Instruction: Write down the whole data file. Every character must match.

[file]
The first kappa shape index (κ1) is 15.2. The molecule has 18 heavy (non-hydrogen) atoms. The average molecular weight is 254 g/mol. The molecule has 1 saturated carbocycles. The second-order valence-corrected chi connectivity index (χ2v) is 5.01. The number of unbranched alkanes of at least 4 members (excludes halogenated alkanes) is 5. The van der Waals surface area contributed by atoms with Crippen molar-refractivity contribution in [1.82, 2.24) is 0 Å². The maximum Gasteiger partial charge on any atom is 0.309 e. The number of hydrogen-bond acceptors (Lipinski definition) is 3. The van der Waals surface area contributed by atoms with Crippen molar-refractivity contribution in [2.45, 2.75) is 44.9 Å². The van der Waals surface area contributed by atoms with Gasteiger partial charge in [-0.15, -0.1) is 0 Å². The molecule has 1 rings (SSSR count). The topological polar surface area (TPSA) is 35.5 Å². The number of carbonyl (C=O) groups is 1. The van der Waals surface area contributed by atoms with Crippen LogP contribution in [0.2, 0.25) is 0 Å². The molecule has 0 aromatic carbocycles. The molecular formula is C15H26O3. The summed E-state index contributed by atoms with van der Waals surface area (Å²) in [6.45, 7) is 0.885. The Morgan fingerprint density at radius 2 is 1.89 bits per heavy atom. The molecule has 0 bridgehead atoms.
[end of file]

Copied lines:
The first kappa shape index (κ1) is 15.2. The molecule has 18 heavy (non-hydrogen) atoms. The average molecular weight is 254 g/mol. The molecule has 1 saturated carbocycles. The second-order valence-corrected chi connectivity index (χ2v) is 5.01. The number of unbranched alkanes of at least 4 members (excludes halogenated alkanes) is 5. The van der Waals surface area contributed by atoms with Crippen molar-refractivity contribution in [1.82, 2.24) is 0 Å². The maximum Gasteiger partial charge on any atom is 0.309 e. The number of hydrogen-bond acceptors (Lipinski definition) is 3. The van der Waals surface area contributed by atoms with Crippen molar-refractivity contribution in [2.45, 2.75) is 44.9 Å². The van der Waals surface area contributed by atoms with Gasteiger partial charge in [-0.15, -0.1) is 0 Å². The molecule has 1 rings (SSSR count). The topological polar surface area (TPSA) is 35.5 Å². The number of carbonyl (C=O) groups is 1. The van der Waals surface area contributed by atoms with Crippen LogP contribution in [0.2, 0.25) is 0 Å². The molecule has 0 aromatic carbocycles. The molecular formula is C15H26O3. The summed E-state index contributed by atoms with van der Waals surface area (Å²) in [6.45, 7) is 0.885. The Morgan fingerprint density at radius 2 is 1.89 bits per heavy atom. The molecule has 0 bridgehead atoms.